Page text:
De Vita, E;
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Depth of delayed cooling alters neuroprotection pattern after hypoxia-ischemia.
75 - 87.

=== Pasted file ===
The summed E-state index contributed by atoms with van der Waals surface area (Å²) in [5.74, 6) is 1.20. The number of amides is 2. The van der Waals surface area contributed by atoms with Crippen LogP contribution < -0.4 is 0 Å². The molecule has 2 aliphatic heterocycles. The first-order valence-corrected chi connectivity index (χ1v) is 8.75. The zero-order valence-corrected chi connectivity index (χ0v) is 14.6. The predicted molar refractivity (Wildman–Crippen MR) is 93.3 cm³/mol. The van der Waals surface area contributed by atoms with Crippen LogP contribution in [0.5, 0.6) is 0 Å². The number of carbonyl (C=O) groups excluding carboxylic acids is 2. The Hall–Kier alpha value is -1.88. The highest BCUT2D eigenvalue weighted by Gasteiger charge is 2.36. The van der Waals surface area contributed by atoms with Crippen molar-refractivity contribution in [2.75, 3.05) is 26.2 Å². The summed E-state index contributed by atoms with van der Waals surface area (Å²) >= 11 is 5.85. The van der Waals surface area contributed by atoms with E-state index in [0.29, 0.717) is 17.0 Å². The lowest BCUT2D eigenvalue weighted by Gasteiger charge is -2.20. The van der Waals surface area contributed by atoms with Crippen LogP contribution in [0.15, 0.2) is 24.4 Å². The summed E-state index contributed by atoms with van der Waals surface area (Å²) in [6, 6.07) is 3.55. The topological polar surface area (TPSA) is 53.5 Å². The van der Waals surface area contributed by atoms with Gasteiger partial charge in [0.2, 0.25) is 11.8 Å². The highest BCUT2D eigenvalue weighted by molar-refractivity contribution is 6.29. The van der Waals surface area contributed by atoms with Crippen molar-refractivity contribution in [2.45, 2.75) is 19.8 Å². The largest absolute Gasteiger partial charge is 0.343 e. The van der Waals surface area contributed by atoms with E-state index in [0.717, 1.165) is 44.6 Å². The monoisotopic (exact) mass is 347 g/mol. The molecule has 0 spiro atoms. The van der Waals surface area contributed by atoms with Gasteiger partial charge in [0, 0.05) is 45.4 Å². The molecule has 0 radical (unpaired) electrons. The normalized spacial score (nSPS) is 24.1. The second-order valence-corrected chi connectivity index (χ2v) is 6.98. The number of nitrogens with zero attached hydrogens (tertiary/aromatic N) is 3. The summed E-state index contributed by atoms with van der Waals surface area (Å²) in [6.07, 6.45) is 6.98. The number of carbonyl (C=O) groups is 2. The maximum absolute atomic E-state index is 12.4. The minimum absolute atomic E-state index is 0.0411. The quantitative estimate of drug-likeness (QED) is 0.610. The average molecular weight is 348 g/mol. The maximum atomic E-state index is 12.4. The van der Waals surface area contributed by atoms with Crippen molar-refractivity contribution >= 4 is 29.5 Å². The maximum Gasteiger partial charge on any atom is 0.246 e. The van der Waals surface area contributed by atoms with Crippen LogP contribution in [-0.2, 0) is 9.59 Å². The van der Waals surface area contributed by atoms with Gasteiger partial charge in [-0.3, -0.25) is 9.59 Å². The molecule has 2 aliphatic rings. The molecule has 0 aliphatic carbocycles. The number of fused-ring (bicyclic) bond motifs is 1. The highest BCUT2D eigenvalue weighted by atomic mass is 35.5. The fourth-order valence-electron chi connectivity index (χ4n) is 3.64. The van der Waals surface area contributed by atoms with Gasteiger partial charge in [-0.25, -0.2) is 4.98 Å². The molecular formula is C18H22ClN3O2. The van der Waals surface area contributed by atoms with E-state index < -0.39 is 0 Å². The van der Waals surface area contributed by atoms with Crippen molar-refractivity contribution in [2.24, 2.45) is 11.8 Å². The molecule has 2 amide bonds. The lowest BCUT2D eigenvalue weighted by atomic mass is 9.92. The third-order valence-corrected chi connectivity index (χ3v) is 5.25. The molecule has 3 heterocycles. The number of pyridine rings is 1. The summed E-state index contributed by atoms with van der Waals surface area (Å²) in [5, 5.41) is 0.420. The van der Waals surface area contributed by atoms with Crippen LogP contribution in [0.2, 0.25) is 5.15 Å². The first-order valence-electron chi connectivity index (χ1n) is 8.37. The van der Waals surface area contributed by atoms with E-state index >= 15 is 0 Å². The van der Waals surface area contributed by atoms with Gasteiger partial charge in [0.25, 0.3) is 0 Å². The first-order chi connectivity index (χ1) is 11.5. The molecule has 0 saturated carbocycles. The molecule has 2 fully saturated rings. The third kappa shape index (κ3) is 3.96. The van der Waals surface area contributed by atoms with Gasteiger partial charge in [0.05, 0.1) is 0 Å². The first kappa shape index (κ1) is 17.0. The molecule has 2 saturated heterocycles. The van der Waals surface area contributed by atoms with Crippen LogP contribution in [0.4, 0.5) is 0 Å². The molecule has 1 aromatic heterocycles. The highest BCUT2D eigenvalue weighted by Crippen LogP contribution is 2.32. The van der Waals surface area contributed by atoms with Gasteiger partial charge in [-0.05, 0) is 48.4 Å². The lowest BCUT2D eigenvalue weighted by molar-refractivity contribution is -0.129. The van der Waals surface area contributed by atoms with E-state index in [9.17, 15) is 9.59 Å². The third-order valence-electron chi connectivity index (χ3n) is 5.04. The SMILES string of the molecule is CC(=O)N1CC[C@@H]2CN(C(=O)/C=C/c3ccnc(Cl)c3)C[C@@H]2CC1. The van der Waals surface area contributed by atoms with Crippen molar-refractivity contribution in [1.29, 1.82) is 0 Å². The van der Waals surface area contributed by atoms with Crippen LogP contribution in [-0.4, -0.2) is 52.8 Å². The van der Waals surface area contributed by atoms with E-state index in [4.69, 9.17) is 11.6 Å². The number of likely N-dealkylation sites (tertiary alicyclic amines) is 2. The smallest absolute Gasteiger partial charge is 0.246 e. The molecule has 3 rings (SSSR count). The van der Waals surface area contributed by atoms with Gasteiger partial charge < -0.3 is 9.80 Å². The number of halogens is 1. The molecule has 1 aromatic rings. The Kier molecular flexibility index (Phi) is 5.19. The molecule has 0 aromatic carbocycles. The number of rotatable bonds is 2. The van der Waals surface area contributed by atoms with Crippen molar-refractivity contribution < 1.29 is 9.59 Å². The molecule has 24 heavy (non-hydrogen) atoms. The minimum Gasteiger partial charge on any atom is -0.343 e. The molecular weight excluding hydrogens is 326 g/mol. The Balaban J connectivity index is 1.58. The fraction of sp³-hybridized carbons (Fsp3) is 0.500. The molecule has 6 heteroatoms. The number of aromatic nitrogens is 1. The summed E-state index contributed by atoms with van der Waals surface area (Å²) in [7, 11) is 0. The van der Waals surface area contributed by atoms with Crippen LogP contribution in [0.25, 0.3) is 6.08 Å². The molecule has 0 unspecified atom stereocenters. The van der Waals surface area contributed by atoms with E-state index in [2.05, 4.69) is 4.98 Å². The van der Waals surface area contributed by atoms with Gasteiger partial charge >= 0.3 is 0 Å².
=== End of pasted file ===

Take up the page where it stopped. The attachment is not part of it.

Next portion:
Hypothermia after perinatal hypoxia-ischemia (HI) is neuroprotective; the precise brain temperature that provides optimal protection is unknown. To assess the pattern of brain injury with 3 different rectal temperatures, we randomized 42 newborn piglets: (Group i) sham-normothermia (38.5-39 degrees C); (Group ii) sham-33 degrees C; (Group iii) HI-normothermia; (Group iv) HI-35 degrees C; and (Group v) HI-33 degrees C. Groups iii through v were subjected to transient HI insult. Groups ii, iv, and v were cooled to their target rectal temperatures between 2 and 26 hours after resuscitation. Experiments were terminated at 48 hours. Compared with normothermia, hypothermia at 35 degrees C led to 25 and 39% increases in neuronal viability in cortical gray matter (GM) and deep GM, respectively (both p < 0.05); hypothermia at 33 degrees C resulted in a 55% increase in neuronal viability in cortical GM (p < 0.01) but no significant increase in neuronal viability in deep GM. Comparing hypothermia at 35 and 33 degrees C, 35 degrees C resulted in more viable neurons in deep GM, whereas 33 degrees C resulted in more viable neurons in cortical GM (both p < 0.05). These results suggest that optimal neuroprotection by delayed hypothermia may occur at different temperatures in the cortical and deep GM. To obtain maximum benefit, you may need to design patient-specific hypothermia protocols by combining systemic and selective cooling.
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